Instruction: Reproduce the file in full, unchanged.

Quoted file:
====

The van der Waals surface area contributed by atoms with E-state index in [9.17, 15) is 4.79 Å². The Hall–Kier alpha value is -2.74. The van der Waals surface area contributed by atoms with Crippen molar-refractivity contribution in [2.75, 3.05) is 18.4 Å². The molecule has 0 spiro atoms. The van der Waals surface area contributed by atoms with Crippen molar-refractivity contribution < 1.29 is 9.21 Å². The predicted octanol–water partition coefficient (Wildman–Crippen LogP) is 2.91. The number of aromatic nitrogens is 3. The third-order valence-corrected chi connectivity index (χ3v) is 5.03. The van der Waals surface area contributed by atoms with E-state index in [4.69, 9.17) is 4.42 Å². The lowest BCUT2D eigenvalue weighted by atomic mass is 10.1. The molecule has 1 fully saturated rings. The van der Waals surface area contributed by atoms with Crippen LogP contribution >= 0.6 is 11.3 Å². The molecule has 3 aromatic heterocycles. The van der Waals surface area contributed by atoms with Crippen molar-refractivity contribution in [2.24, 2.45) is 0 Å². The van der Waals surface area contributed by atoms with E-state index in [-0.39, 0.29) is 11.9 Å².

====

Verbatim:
The van der Waals surface area contributed by atoms with E-state index in [9.17, 15) is 4.79 Å². The Hall–Kier alpha value is -2.74. The van der Waals surface area contributed by atoms with Crippen molar-refractivity contribution in [2.75, 3.05) is 18.4 Å². The molecule has 0 spiro atoms. The van der Waals surface area contributed by atoms with Crippen molar-refractivity contribution < 1.29 is 9.21 Å². The predicted octanol–water partition coefficient (Wildman–Crippen LogP) is 2.91. The number of aromatic nitrogens is 3. The third-order valence-corrected chi connectivity index (χ3v) is 5.03. The van der Waals surface area contributed by atoms with E-state index in [4.69, 9.17) is 4.42 Å². The lowest BCUT2D eigenvalue weighted by atomic mass is 10.1. The molecule has 1 fully saturated rings. The van der Waals surface area contributed by atoms with Crippen LogP contribution >= 0.6 is 11.3 Å². The molecule has 3 aromatic heterocycles. The van der Waals surface area contributed by atoms with Crippen molar-refractivity contribution in [2.24, 2.45) is 0 Å². The van der Waals surface area contributed by atoms with E-state index in [-0.39, 0.29) is 11.9 Å².